What would be the ideal situation that you would like to see happen for the people, organizations and/or community we serve?

What is one thing you would change in our organization? Keep?

This kind of thinking gets people’s creative juices flowing, not to mention, it empowers them to be active contributors to the health and future of your organization. So maybe some things they propose might not be able to happen. So what? At the very least, you have introduced thinking that is not a routine, that is unexpected and that is bold and daring. You have made your team feel part of something that is bigger than themselves. Do their goals and dreams and wishes align with the organization’s vision and mission? If they do or don’t – you now have some great information on re-vitalizing what might have been getting stale. You understand where people’s heads are at. And that might not be where yours is.

Build some fences through their – and yours! – thinking – don’t keep putting up the stone walls. You only bring on discouragement and mistrust from your team – and in the meantime your organization becomes static, boring and not open to positive movement of change. Think boldly! Give it a try.

(Many thanks to my good friends at LeaderShape© for inspiring me (and this post) to “lead and live in possibility”!).

Passing the torch: Transition, training and avoiding leadership turmoil

Have you ever taken on a new position eager with anticipation to roll up your sleeves and get started, only to sit down and think to yourself “I have no idea what I’m doing”? It’s even worse if you are left with no map in which to navigate from. You begin to hit brick walls, become frustrated and disinterested and withdrawn. You hesitate to ask others for help because you don’t want to look like you don’t know what you are doing, God forbid. People hired/voted you into the position for a reason and so you need to prove yourself. Which is kind of hard when you have nothing to go on. So you might make something up or become lost in the minute details of the work. You are scheduled for meetings and receiving e-mails knowing very little and not being able to offer a lot of help. This is not what you imagined your initial first few weeks to look like! This is not how you want to demonstrate who you are as a leader.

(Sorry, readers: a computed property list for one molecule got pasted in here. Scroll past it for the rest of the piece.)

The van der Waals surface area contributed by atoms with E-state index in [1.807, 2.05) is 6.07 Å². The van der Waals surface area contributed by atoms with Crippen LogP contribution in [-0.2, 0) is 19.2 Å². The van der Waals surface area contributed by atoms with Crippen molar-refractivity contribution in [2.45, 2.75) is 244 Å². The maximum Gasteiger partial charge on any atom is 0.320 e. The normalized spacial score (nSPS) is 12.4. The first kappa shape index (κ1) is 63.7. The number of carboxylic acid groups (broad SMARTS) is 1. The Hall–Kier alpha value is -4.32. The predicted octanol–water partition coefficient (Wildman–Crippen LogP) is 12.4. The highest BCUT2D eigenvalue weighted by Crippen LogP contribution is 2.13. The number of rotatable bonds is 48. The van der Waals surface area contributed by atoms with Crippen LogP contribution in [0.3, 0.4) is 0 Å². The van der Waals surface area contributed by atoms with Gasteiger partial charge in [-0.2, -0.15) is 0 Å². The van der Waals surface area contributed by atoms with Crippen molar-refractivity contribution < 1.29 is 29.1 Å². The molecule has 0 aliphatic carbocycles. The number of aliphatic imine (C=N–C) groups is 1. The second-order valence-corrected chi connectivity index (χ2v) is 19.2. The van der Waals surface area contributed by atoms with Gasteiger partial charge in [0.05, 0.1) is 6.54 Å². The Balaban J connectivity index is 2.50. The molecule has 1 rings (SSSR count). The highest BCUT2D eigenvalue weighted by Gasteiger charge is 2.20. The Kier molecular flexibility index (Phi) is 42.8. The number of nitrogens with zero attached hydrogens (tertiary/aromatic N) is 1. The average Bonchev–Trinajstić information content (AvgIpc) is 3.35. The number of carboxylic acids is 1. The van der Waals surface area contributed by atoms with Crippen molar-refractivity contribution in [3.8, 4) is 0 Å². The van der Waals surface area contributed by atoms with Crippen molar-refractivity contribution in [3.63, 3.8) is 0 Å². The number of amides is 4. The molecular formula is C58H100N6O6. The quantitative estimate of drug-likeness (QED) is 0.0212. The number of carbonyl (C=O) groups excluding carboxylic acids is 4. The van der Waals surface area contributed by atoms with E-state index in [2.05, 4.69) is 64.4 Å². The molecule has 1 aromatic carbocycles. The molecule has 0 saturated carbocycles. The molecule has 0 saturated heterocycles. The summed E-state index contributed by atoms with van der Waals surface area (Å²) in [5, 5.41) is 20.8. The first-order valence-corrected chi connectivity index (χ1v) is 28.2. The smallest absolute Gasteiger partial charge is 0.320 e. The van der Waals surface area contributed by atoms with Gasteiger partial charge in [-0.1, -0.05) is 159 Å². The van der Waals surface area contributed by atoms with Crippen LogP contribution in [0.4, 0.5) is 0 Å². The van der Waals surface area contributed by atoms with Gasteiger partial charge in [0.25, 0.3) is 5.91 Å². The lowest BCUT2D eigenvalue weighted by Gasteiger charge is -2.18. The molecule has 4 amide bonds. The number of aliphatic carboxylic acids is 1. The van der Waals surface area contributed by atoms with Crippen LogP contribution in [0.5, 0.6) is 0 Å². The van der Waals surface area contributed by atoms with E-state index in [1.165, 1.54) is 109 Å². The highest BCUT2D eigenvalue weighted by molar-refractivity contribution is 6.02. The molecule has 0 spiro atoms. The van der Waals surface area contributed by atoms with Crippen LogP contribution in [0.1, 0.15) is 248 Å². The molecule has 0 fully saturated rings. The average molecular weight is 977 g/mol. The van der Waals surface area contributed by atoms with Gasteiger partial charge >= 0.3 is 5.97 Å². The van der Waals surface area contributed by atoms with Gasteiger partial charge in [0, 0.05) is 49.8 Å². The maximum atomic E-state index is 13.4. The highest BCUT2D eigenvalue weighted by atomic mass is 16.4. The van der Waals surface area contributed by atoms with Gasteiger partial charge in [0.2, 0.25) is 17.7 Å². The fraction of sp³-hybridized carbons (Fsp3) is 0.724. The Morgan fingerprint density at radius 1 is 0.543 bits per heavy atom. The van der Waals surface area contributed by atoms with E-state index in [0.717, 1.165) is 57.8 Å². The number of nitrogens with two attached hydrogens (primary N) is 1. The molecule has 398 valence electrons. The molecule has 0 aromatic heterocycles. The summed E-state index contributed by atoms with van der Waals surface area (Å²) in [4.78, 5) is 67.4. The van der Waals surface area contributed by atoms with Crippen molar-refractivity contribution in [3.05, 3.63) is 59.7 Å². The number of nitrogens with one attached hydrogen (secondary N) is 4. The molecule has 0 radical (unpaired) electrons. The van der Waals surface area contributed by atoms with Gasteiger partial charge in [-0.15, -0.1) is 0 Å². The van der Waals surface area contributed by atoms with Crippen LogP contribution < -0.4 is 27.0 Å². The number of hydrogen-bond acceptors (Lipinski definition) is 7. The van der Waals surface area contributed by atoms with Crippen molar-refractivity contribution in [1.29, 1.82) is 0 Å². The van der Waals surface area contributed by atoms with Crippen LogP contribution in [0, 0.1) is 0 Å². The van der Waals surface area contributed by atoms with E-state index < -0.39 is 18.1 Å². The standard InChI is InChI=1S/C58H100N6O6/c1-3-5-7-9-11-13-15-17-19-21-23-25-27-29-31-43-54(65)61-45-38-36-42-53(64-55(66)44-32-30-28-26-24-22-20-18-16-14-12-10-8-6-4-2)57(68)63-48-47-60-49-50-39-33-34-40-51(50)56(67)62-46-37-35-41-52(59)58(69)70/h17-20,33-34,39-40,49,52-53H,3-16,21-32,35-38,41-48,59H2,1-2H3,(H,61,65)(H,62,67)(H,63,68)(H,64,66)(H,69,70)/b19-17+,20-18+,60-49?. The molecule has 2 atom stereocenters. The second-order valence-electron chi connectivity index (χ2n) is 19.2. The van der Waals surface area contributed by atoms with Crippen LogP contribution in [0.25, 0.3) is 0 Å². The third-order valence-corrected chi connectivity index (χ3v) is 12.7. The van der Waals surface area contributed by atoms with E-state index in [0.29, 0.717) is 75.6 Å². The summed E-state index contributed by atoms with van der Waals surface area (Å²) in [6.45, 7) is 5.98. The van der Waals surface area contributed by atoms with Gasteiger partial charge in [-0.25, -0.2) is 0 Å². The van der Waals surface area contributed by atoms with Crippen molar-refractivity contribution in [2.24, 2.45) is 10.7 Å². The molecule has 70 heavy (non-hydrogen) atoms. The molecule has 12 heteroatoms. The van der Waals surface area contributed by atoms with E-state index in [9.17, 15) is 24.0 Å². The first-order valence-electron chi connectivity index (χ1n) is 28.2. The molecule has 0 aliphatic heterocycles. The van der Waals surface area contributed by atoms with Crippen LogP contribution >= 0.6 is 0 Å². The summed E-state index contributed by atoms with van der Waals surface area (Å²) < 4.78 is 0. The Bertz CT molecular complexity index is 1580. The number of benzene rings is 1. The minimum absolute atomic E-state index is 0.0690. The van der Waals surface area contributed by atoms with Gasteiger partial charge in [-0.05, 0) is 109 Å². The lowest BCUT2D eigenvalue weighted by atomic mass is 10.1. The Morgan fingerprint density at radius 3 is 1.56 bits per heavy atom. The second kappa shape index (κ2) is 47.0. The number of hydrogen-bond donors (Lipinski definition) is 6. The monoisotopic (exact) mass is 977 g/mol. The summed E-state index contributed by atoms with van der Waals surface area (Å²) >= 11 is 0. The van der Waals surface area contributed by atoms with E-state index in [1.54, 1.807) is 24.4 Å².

Here’s what most likely happened: whomever was your predecessor neglected to “pass the torch” to you and/or your team. Or in other words, there was no effective transition between the predecessor and the successor. And most likely, we recognize this only because we probably have done it ourselves. Sometimes we get so caught up in the “what’s next” for us – packing up our boxes, cleaning out our desks, preparing for graduation, attending going-away parties, that we neglect to finish tying up those loose ends of our previous work. And although we most likely were really proud of what we accomplished while we were there, the lack of transitioning the next person/team in unravels all of that great work. Here are some things to keep in mind to help you – and others – avoid “leadership turmoil” and to train and/or transition folks effectively. These tips can be utilized whether you are the one who is transitioning or the leader who is training.

  1. Let people know you are leaving – and if you can, give plenty of notice. I know that seems like stating the obvious, but make sure that you inform others of your plans and also whom might be taking your place. Introduce – if you are able – that new person to colleagues, peers, stakeholders of your organization. It’s so appreciated not just by those whom you worked so hard to build relationships with, but also by those who are coming into the position. The welcome mat is out – the new person already feels part of the organization. Trust me – this goes a long way!
  2. Work with your boss/leader/organization head on your transition plan. If you need to leave prior to your successor coming in, you will want things in order. And vice versa; if you know someone is leaving, work with them in getting themselves organized so you look like you know what you are doing on the successor’s first day.